Guest blogger: County profiles underline hard times
Posted on 04/17/15 in Work & Wages
The Center for Community Solutions has released a new series of county profiles that show an increase in poverty, food pantry use and Medicaid enrollment despite a strengthening economy.
Ohio has been steadily increasing the number of jobs since 2010, but many counties still have fewer jobs than before the recession. Large areas are still experiencing high levels of joblessness, particularly in urban areas. Seven counties – Clinton, Cuyahoga, Hamilton, Lucas, Montgomery, Summit, and Trumbull – still have employment levels more than 10,000 below their 2007 levels. Together, these counties have lost 136,000 jobs. Cuyahoga County alone lost 41,000 jobs. Clinton County is especially alarming – at 16,000 jobs, its employment level is 42 percent below where it was in 2007.
Statewide median household income, adjusted for inflation, has fallen almost 12 percent over the past decade to $48,000 in 2013. The top employment sectors give some insight into the lack of growth of median household income. Of the top five employment sectors by number of employees, two – retail trade and accommodation and food services – have average annual pay of less than $30,000 per year. The other largest sectors – health care and social assistance, manufacturing, and educational services – all have average annual pay of greater than $40,000.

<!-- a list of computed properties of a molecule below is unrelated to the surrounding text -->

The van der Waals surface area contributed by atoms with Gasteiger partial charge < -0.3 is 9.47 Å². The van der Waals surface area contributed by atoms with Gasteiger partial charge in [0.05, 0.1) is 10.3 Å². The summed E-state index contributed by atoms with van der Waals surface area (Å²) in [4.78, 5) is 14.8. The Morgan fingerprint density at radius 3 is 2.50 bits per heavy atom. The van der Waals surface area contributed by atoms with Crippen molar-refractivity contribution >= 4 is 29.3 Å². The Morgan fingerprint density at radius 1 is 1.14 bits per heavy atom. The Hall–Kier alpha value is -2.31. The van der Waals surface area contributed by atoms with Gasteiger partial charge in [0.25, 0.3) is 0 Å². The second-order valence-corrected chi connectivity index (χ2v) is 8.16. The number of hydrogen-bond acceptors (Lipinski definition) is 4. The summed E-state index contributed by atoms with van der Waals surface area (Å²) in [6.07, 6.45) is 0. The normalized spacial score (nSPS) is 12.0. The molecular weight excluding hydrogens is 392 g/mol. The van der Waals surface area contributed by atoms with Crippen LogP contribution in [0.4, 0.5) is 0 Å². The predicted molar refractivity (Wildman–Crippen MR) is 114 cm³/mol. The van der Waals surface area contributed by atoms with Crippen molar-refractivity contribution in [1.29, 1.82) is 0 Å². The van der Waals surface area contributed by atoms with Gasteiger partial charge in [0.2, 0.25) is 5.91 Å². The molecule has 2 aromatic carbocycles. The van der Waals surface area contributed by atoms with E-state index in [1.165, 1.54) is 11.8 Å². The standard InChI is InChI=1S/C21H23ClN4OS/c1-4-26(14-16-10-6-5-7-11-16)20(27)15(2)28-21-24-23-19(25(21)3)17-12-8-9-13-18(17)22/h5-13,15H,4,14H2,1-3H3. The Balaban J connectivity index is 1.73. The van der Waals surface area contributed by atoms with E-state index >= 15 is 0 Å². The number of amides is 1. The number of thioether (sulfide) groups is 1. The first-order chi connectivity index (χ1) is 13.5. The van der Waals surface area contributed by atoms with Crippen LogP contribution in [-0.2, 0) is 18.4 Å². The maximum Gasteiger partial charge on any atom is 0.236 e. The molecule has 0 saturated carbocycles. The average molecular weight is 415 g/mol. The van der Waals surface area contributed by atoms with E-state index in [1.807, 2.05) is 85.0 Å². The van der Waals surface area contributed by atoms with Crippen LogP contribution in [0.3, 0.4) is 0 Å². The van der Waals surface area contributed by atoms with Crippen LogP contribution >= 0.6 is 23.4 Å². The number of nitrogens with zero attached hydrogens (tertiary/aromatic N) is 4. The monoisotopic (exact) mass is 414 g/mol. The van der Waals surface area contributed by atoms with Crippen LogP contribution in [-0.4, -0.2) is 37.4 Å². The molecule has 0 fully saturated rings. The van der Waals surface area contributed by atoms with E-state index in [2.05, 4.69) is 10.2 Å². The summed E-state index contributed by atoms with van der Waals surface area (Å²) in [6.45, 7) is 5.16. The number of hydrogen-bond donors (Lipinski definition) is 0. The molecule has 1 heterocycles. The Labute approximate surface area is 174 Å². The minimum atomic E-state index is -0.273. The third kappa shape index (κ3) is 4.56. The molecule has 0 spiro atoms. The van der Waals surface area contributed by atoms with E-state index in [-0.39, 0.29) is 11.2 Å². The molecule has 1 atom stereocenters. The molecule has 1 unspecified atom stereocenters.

There are 1.8 million Ohioans, or 15.8 percent, living below the federal poverty level in 2013. The poverty rate for children is startlingly high. More than a quarter of children under five years of age were living in poverty.
SNAP (formerly food stamps) enrollment has increased 59 percent since 2006. Fifteen percent of Ohioans were receiving SNAP food assistance in December 2014. With so much demonstrable need, Ohio’s failure to request a statewide waiver for work requirements for single adults has limited the number of Ohioans who can benefit from this program. Need has been passed on to the food bank system. There were almost 10 million visits to food pantries in 2014.
The Medicaid extension has opened up access to health care to many Ohioans. Already in December 2014, the extension population made up more than 470,000 of the 2.7 million Ohioans fully enrolled in Medicaid. All told, almost a quarter of the state population is enrolled in Medicaid.
While Ohio is showing signs of recovery, poverty and joblessness still pose a significant problem across the state.
You can explore all 88 county profiles here.
Bird is a policy and program assistant for The Center for Community Solutions.